Resource links provided by the National Library of Medicine

MedlinePlus related topics: HIV/AIDS

Intervention Details:
  • Biological: Vaginal and blood sample collection
    The researchers will obtain approximately 20 mL of blood from participants. Participants will also undergo a pelvic exam where a sample of cells will be collected from the cervix using two small cytobrushes. In addition, a cervicovaginal lavage will be collected using saline.

Primary Outcome Measures :
  1. CD4 cell infection [ Time Frame: Assay to be conducted within 24 hours of sample collection ]
    The absolute number of CD4+ cells per cytobrush that are infected by HIV

Secondary Outcome Measures :
  1. Type of infected CD4 cells [ Time Frame: Assay to be conducted within 24 hours of sample collection ]
    Nature of the CD4+ cells that are infected, ie: identification of immune characteristics that are associated with preferential HIV cell entry. Parameters to be assessed include immune activation markers and the expression of HIV coreceptors and integrins.

Information from the National Library of Medicine

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Ages Eligible for Study:   19 Years and older   (Adult, Older Adult)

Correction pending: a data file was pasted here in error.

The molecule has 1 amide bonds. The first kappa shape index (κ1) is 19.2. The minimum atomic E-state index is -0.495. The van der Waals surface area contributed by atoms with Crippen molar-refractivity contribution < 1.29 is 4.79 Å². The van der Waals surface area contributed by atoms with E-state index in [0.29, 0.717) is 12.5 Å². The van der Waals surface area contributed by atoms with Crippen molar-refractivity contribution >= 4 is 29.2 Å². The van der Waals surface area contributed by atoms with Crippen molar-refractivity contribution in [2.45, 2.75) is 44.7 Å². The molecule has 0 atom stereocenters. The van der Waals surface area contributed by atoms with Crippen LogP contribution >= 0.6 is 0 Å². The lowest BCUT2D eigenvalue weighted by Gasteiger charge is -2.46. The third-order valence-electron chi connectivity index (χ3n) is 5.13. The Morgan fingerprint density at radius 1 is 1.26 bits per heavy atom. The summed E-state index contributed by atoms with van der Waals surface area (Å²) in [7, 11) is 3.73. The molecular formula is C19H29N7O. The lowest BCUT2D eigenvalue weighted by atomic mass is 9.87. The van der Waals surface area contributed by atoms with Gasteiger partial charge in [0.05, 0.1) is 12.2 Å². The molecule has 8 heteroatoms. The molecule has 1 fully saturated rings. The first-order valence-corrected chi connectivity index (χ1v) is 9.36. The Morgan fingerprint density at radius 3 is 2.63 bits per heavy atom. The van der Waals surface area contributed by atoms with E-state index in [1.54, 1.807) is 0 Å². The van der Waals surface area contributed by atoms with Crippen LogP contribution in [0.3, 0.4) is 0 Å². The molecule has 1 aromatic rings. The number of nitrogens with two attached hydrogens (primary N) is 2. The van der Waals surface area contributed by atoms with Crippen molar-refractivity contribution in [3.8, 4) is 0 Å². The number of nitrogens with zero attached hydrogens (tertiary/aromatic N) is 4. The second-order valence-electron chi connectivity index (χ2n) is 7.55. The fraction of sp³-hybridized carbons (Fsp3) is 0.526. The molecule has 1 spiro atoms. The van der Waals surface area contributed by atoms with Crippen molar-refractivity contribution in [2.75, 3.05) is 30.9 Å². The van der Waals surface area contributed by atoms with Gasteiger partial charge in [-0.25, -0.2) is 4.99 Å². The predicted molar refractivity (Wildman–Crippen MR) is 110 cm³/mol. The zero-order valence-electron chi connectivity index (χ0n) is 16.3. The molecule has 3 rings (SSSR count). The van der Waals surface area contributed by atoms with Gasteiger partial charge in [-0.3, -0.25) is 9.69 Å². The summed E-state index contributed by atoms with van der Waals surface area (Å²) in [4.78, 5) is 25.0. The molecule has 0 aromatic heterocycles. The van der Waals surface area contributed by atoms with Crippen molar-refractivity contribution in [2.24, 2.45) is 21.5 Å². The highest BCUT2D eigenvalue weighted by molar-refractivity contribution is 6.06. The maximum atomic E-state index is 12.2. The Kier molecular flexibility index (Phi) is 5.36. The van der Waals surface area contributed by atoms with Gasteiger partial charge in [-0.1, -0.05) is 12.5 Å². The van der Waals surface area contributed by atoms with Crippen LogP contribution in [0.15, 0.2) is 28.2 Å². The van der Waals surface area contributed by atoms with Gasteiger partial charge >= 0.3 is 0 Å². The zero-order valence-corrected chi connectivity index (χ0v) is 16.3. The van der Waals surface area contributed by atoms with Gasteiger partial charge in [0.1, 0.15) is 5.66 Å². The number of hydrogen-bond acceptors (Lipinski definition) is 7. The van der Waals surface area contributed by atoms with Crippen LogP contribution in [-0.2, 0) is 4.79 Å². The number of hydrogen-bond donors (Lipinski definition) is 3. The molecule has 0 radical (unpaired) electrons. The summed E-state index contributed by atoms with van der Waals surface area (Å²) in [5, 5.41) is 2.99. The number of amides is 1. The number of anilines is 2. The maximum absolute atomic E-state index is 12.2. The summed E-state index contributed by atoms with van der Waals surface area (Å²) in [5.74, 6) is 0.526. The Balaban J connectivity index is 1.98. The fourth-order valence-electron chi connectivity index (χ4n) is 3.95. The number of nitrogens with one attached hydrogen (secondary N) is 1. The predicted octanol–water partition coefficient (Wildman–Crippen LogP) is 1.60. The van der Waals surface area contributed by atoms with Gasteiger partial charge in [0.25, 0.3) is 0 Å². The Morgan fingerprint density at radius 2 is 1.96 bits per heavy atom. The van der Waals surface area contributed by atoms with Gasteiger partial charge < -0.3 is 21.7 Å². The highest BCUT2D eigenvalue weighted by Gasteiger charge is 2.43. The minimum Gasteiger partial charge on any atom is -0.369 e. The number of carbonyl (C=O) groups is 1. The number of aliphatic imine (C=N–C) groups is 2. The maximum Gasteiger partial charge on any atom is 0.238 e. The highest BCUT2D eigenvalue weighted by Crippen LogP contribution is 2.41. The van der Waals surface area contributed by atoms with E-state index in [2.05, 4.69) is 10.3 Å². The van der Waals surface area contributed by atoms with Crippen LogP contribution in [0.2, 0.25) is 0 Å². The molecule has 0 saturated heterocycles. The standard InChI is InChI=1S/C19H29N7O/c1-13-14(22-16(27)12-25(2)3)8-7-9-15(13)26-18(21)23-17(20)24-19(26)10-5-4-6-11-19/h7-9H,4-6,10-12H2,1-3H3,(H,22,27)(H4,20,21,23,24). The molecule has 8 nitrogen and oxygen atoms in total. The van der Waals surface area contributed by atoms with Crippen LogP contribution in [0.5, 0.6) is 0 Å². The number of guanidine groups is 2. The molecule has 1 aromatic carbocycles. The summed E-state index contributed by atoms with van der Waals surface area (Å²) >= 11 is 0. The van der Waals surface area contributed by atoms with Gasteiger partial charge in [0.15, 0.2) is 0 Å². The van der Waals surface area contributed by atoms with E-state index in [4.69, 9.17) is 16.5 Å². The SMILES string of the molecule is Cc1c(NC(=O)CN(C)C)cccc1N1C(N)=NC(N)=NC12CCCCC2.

Sexes Eligible for Study:   Female
Gender Based Eligibility:   Yes
Gender Eligibility Description:   Non-pregnant women
Accepts Healthy Volunteers:   Yes
Sampling Method:   Non-Probability Sample
Study Population
This study is recruiting healthy non-pregnant women from the St. Michael's Gynecology clinic.

Inclusion Criteria:

  • women over the age of 18 years

Exclusion Criteria:

  1. pregnant
  2. actively menstruating
  3. known HIV infection
  4. genital ulceration or discharge on history or physical examination

Information from the National Library of Medicine

To learn more about this study, you or your doctor may contact the study research staff using the contact information provided by the sponsor.

Please refer to this study by its identifier (NCT number): NCT03064425

Sponsors and Collaborators
St. Michael's Hospital, Toronto
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Principal Investigator: Mark Yudin, MD St. Michael's Hospital, Toronto

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Responsible Party: St. Michael's Hospital, Toronto Identifier: NCT03064425     History of Changes
Other Study ID Numbers: 14-007
First Posted: February 27, 2017    Key Record Dates
Last Update Posted: February 22, 2019
Last Verified: February 2019
Individual Participant Data (IPD) Sharing Statement:
Plan to Share IPD: No

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Studies a U.S. FDA-regulated Drug Product: No
Studies a U.S. FDA-regulated Device Product: No

Additional relevant MeSH terms:
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Disease Susceptibility
HIV Infections
Lentivirus Infections
Retroviridae Infections
RNA Virus Infections
Virus Diseases
Sexually Transmitted Diseases, Viral
Sexually Transmitted Diseases
Immunologic Deficiency Syndromes
Immune System Diseases
Disease Attributes
Pathologic Processes